Stuttering And The Brain

Stuttering And The Brain

Stuttering And The Brain

Stuttering And The Brain

Stuttering And The Brain

Relax and Speak

Stuttering is defined as speech that is disrupted by frequent repetitions or prolongations of speech sounds, syllables, or words or by an individual’s inability to start a word. It can be incredibly embarrassing and socially debilitating. In addition, some of these speech disruptions can be accompanied by rapid eye blinks, tremors of the lips and jaw, or other struggle behaviors of the face or upper body.

The person stuttering will use these behaviors as an attempt to speak. There are certain triggers such as speaking before a group of people or talking on the telephone that might make stuttering worse. In contrast, singing or speaking alone, can often improve the fluency of speech.

How Speech Is Made

Normal speech is produced by a series of coordinated muscle movements involving respiration (or breathing), phonation (or the voice), and articulation (which is using the throat, palate, tongue, lips, and teeth). Speech is coordinated and controlled by the brain.

When beginning to speak a person will take a breath and the vocal cords, which are two bands of muscular tissue located in the voice box, will come together. The air that was in the lungs is then passed by the vocal chords which vibrate and produce the voice. The sound is altered by the nose, palate, tongue, jaw, and lips to form words.

Why We Stutter

There are a number of different theories of why people develop stuttering in their speech. There does seem to be a genetic component to stuttering. The exact way stuttering occurs is not yet understood. Developmental stuttering that occurs in childhood occurs when a child’s speech and language abilities are unable to meet his or her verbal demands. A child will stutter as they are trying to choose the right word. This type of stuttering is usually outgrown.

There is another form of stuttering that is called Neurogenic Stuttering. Neurogenic stuttering can occur when there are problems with the signals between the brain and the nerves or muscles involved in producing speech. In this type of stuttering, the brain is unable to coordinate the different components of speech. Usually, Neurogenic Stuttering occurs following a stroke or other type of brain injury.

There are other forms of stuttering that are thought to originate in the mind or mental activity of the brain in the areas of thought and reasoning. The fear and shyness that can occur from stuttering, especially in social situations are caused by the stuttering, not the other way around. This type of stuttering can occur in people who have some type of mental illness. Sometimes this can afflict people who have experienced severe mental stress or anguish.

Overcoming Stuttering

There are about three million Americans that suffer from stuttering. Stuttering occurs frequently in young children between the ages of 2 and 6 during language development. Boys are three times more likely to stutter than girls. The good news is that most children usually outgrow their stuttering. Only less than 1 percent of adults in America stutter.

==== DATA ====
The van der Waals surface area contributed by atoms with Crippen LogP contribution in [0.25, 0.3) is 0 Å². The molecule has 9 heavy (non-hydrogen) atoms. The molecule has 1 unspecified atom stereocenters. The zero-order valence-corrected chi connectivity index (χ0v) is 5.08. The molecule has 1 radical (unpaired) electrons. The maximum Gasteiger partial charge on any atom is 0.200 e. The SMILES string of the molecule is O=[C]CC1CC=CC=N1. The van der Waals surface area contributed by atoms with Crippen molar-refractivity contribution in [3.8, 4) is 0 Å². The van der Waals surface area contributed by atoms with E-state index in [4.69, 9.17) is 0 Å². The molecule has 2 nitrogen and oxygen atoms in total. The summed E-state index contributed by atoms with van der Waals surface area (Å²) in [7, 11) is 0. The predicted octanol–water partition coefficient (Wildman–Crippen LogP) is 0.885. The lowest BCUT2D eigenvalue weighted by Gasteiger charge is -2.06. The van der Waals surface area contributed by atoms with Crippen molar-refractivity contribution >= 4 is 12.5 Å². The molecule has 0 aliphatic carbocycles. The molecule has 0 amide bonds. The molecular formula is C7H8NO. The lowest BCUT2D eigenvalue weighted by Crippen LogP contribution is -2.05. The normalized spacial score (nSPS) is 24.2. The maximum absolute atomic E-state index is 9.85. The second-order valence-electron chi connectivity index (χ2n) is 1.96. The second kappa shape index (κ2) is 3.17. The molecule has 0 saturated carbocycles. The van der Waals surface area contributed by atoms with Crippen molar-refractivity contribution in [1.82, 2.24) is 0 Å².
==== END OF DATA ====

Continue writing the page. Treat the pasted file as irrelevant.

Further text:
The diagnosis of stuttering is usually done by a speech-language pathologist. This is a professional who is specially trained to test and treat individuals with voice, speech, and language disorders. The assessment includes the history of the disorder, such as when it was first noticed and under what circumstances, as well as a complete evaluation of current speech and language abilities.

Once stuttering has been properly diagnosed, there are a variety of treatments available. Advanced and effective treatments have been developed like the Kill Your Stutter Program, which surely reduces stuttering. Treatments improve stuttering and help prevent developmental stuttering from becoming a life-long problem.

In addition, educating parents about restructuring the child’s speaking environment helps reinforce treatment efficacy. Parents are asked to try to provide a relaxed home environment. Included in this is ample opportunities for the child to speak. The parent is encouraged to set aside time to talk to the child and to talk freely with a minimum of distractions.

The parent may also be instructed not to criticize the child’s speech or react negatively to the child’s speech problems and to resist encouraging the child to perform verbally for other people. Parents are told to listen attentively to the child when they speak.

They should respond to the child by speaking slowly and in a relaxed manner. This model the behavior for the child to follow. While parents may be tempted to help their child, the experts say that parents should wait for the child to say the intended word and not try to complete the child’s thoughts.

There are some forms of therapy that utilize medications or electronic devices. Medications can sometimes have side effects that make them difficult to use for long-term treatment. There are electronic devices which can greatly decrease stuttering, but these can only be used in certain situations and sometimes cause problems that may make them more of a bother than a help in most speaking situations.

There is ongoing research to improve the diagnosis and treatment of stuttering as well as to identify its causes. There is specific research being conducted that will help locate the possible genes for the types of stuttering. Stuttering can be a frustrating disorder, but most children do outgrow it without the use of medications or other invasive treatments.

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